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Open Access

Your guide to making your research outputs FAIR (Findable, Accessible, Interoperable, Reuseable).

 

Can OA improve impact?

By increasing the visibility and accessibility of your research outputs you enable more people to engage with your research.  With more engagement, greater impact may be achieved.   

"What Open Access does is to maximise audience size so that articles that are worthy of citing

stand the maximum chance of being seen by anyone who might have reason to cite them."

Swan, Alma (2012) Policy Guidelines for the Development and Promotion of Open Access, UNESCO, p.29.

 

"There is an interesting relationship between altmetrics and open access. One could even refer to altmetrics as open metrics. This is firstly due to the fact that altmetrics data uses open sources. Altmetrics services access and aggregate the impact of a research artefact, normally via an application programming interface (API) made available by the source. Altmetrics services in turn provide APIs for embedding altmetrics into institutional repositories or third-party systems. Secondly, open access research outputs that are themselves promoted via social web applications enjoy higher visibility and accessibility than those published within the commercial scholarly communication model, increasing the prospect of public consumption and engagement.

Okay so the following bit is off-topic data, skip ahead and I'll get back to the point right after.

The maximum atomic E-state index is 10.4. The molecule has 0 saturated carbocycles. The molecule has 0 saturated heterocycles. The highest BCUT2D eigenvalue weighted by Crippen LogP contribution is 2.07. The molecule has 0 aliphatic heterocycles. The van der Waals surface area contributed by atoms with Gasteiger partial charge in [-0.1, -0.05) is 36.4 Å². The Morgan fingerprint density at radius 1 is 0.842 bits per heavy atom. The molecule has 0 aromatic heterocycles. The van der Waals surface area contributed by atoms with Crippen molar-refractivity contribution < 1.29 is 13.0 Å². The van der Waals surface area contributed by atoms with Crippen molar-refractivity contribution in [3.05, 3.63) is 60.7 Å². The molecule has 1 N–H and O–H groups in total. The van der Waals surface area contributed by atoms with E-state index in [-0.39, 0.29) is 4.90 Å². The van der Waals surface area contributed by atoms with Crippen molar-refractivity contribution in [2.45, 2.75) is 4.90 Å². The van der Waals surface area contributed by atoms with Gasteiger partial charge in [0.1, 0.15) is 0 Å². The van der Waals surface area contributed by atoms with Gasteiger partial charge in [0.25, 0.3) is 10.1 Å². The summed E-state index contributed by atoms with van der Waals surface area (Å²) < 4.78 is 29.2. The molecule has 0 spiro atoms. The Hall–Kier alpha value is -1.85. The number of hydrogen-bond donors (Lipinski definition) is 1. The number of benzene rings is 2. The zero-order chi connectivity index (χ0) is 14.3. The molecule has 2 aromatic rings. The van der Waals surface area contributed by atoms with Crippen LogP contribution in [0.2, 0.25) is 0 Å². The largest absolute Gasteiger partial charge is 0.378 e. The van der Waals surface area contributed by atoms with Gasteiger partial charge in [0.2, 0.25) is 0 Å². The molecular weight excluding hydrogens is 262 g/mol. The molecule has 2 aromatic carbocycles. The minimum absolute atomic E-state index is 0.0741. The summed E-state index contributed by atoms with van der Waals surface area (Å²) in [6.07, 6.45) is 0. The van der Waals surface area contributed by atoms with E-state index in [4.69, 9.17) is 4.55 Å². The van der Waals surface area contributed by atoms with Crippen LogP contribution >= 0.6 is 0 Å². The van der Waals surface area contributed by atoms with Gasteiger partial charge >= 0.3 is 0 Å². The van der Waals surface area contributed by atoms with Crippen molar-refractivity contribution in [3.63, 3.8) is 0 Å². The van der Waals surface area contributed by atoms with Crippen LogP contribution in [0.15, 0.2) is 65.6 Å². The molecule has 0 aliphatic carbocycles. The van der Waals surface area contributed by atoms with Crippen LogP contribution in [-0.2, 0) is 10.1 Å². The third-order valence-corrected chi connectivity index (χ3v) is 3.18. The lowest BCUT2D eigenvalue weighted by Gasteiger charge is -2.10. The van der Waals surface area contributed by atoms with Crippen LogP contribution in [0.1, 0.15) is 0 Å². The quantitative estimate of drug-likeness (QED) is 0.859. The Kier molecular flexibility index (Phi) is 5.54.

Altmetrics (also known as article level metrics or ALMs) are seen as complementary to open access."

Source: https://aoasg.org.au/altmetrics-and-open-access-a-measure-of-public-interest/​

Learn more about altmetrics... 

Impact and the University of Tasmania Open Access Repository (OAR)

You can track altmetric and download statistics for each of your research outputs deposited in the OAR.

Key Statistics
See below for a snapshot of "highest downloads" from Oct. 2017 - Oct. 2018

 or find other OAR statistics of interest to you...

873,213 downloads of 4,489 items  

 

Saxby Pridmore (2006), Download of Psychiatry

> 26,000 downloads

Saxby Pridmore (Psychology)

Mark Wickham (TSBE)

Kim Lehman (TSBE)

 

Janssen, V (2012)'Indirect tracking of drop bears using GNSS technology'Australian Geographer, vol. 43, no. 4 , pp. 445-452   

>2800

 

Vince, J and Hardesty, BD (2016), 'Plastic pollution challenges in marine and coastal environments: from local to global governance', Restoration Ecology, doi: 0.1111/rec.12388 

>1,100 downloads over 530, March 2018 - May 2018  

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